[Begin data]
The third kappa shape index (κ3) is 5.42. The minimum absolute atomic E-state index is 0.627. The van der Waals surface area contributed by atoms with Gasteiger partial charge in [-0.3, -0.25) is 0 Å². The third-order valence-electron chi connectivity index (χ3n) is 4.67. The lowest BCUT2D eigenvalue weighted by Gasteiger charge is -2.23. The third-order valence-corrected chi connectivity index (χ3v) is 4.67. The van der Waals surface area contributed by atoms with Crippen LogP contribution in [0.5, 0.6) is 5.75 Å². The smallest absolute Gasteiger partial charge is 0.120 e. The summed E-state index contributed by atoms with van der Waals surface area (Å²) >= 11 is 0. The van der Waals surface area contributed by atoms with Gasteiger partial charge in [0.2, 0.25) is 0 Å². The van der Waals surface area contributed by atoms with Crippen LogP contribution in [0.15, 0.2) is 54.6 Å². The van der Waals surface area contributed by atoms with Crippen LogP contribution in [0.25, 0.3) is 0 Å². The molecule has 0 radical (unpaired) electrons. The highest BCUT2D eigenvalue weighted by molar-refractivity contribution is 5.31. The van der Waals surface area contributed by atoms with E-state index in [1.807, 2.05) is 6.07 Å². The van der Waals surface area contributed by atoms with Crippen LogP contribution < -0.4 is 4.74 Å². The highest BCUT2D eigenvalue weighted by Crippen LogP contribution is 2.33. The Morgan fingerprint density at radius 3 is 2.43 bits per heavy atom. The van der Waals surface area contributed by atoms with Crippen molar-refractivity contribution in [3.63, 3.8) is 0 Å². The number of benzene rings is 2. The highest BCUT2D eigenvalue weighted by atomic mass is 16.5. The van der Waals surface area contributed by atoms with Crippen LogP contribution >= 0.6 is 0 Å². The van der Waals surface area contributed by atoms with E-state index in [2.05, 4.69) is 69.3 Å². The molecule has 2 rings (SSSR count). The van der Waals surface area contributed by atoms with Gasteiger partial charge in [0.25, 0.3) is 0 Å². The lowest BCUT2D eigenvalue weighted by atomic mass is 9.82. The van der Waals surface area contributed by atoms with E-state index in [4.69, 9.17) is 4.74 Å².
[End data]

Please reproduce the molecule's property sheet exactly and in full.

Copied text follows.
The third kappa shape index (κ3) is 5.42. The minimum absolute atomic E-state index is 0.627. The van der Waals surface area contributed by atoms with Gasteiger partial charge in [-0.3, -0.25) is 0 Å². The third-order valence-electron chi connectivity index (χ3n) is 4.67. The lowest BCUT2D eigenvalue weighted by Gasteiger charge is -2.23. The third-order valence-corrected chi connectivity index (χ3v) is 4.67. The van der Waals surface area contributed by atoms with Crippen LogP contribution in [0.5, 0.6) is 5.75 Å². The smallest absolute Gasteiger partial charge is 0.120 e. The summed E-state index contributed by atoms with van der Waals surface area (Å²) >= 11 is 0. The van der Waals surface area contributed by atoms with Gasteiger partial charge in [0.2, 0.25) is 0 Å². The van der Waals surface area contributed by atoms with Crippen LogP contribution in [0.15, 0.2) is 54.6 Å². The van der Waals surface area contributed by atoms with Crippen LogP contribution in [0.25, 0.3) is 0 Å². The molecule has 0 radical (unpaired) electrons. The highest BCUT2D eigenvalue weighted by molar-refractivity contribution is 5.31. The van der Waals surface area contributed by atoms with E-state index in [1.807, 2.05) is 6.07 Å². The van der Waals surface area contributed by atoms with Crippen LogP contribution < -0.4 is 4.74 Å². The highest BCUT2D eigenvalue weighted by Crippen LogP contribution is 2.33. The Morgan fingerprint density at radius 3 is 2.43 bits per heavy atom. The van der Waals surface area contributed by atoms with Crippen molar-refractivity contribution in [3.63, 3.8) is 0 Å². The number of benzene rings is 2. The highest BCUT2D eigenvalue weighted by atomic mass is 16.5. The van der Waals surface area contributed by atoms with Crippen LogP contribution >= 0.6 is 0 Å². The van der Waals surface area contributed by atoms with E-state index in [2.05, 4.69) is 69.3 Å². The molecule has 2 rings (SSSR count). The van der Waals surface area contributed by atoms with Gasteiger partial charge in [0.25, 0.3) is 0 Å². The lowest BCUT2D eigenvalue weighted by atomic mass is 9.82. The van der Waals surface area contributed by atoms with E-state index in [4.69, 9.17) is 4.74 Å².